What is it like to be a young Muslim in Norway today?
Many young Muslims with immigrant background struggle to find their role and identity, both in the Norwegian society and in Muslim communities. A negative focus on Islam in the media over several years has led to minority youth feeling stigmatized and that they are regarded as suspicious. What do young Muslims think about their faith and their place in Norwegian society?
Eda Erdem (21) The winter three years ago I was attacked on the street by three men. They spoke badly to me about the fact that I was visibly Muslim and struck me in the back of my head. I was shocked and felt completely paralyzed. After some time had passed, I felt that it was too much for me to handle and it was one of the reasons I chose to take off the hijab for a period of time. If it had happened today, I would never have taken it off, because I’ve got a better idea of what the hijab means to me now. I think there are some things you need to learn. Not that I feel I got anything good out of what happened, but it made me feel stronger. They did not get their will because I believe more strongly now, and I’m prouder wearing my hijab now than before.
Hassan Farooq Baig (19) My motivation for being a good Muslim is an inner motivation, not an outer one. I do not quite know why I cannot pray. Obviously, my parents remind me of it. They say you do not pray for us, you pray for yourself. I have the prayer apps, although there have been some technical issues with them. I think I’m a bit weak in the way I practice. Of course, I only eat halal and try my best. For example, in MacDonald’s or Burger King, I cannot eat it because I do not know how they have slaughtered and cooked the meat, so I’ll just get the fish burger every time. The practice of my faith can be seen in the small things.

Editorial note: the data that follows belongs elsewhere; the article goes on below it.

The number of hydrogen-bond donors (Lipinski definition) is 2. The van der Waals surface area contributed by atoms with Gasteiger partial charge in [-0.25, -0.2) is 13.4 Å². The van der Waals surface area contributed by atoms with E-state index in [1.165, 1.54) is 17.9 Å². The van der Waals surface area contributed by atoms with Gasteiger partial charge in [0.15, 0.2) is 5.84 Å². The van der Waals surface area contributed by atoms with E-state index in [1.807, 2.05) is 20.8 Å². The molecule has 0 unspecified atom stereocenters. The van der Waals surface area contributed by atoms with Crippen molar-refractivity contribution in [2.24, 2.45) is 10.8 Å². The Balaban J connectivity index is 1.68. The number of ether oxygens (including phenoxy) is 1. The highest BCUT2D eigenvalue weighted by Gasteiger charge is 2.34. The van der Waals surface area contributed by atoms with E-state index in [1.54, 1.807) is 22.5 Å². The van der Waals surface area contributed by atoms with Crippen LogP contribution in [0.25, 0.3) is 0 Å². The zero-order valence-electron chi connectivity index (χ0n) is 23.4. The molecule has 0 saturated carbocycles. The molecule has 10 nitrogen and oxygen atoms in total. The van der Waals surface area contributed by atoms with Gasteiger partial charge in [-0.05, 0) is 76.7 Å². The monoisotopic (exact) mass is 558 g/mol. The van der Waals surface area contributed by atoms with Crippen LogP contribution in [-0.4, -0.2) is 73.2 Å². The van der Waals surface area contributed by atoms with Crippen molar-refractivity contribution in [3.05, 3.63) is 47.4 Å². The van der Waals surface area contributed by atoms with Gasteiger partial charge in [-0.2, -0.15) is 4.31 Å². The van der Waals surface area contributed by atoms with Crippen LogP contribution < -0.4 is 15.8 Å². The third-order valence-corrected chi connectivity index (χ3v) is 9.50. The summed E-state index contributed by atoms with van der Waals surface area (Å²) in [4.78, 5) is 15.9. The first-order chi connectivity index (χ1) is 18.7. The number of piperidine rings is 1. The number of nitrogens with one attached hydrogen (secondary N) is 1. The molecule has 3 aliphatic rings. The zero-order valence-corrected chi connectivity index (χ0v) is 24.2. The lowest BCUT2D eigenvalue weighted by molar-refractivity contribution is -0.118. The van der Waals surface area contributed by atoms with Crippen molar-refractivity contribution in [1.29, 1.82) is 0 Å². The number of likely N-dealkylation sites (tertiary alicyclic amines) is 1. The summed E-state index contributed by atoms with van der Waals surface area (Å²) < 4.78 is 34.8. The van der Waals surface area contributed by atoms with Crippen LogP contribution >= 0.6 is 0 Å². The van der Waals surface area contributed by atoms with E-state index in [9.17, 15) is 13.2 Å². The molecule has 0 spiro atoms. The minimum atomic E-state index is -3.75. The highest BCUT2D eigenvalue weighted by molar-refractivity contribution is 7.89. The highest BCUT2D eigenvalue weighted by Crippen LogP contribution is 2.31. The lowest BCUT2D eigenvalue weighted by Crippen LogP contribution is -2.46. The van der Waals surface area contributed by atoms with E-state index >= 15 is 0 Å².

Safa Elfarri (21) I was in Spain a month ago and was going to take the plane home. I asked my brother how I should pray on the journey, because it’s done a bit differently. Then he said to me that you can pray like this or that, but you should take care of whoever is sitting next to you. I wouldn’t want to scare anyone, especially when we’re in a plane. If they see me pray they can assume I’m a Muslim and that I want to bomb the plane. It is very sad that ISIS creates so much fear. They say they are Muslims, but I do not know what they are. They have come to the conclusion that it is allowed to kill, but it is not allowed in Islam. In Islam, it is said that if you kill a person it’s like killing all humanity.
Abdirahman Hassan (19) I would like people to see me as a young Muslim boy who is very understanding, who has respect for other people regardless of their religion, ethnicity and sexual orientation. I’m a person who is very open and tolerant. I am very interested in radicalization, to know why some people choose that path. I think the reasons are very much related to loneliness and misinterpretation and the feeling of being banned by society, exclusion, extermination and the feeling of not belonging
Asha Abdullahi (19) Why should it bother you that I have chosen to wear a hijab? Why is a woman suppressed if she chooses to wear more? I think we all should be more inclusive. Everyone has prejudices, but one must break them down and try to have an open mind. A lot of people have misunderstood that there is only one type of Muslim, it’s not. You must ask a Muslim, if you know one, what they personally perceive as true to them as an individual.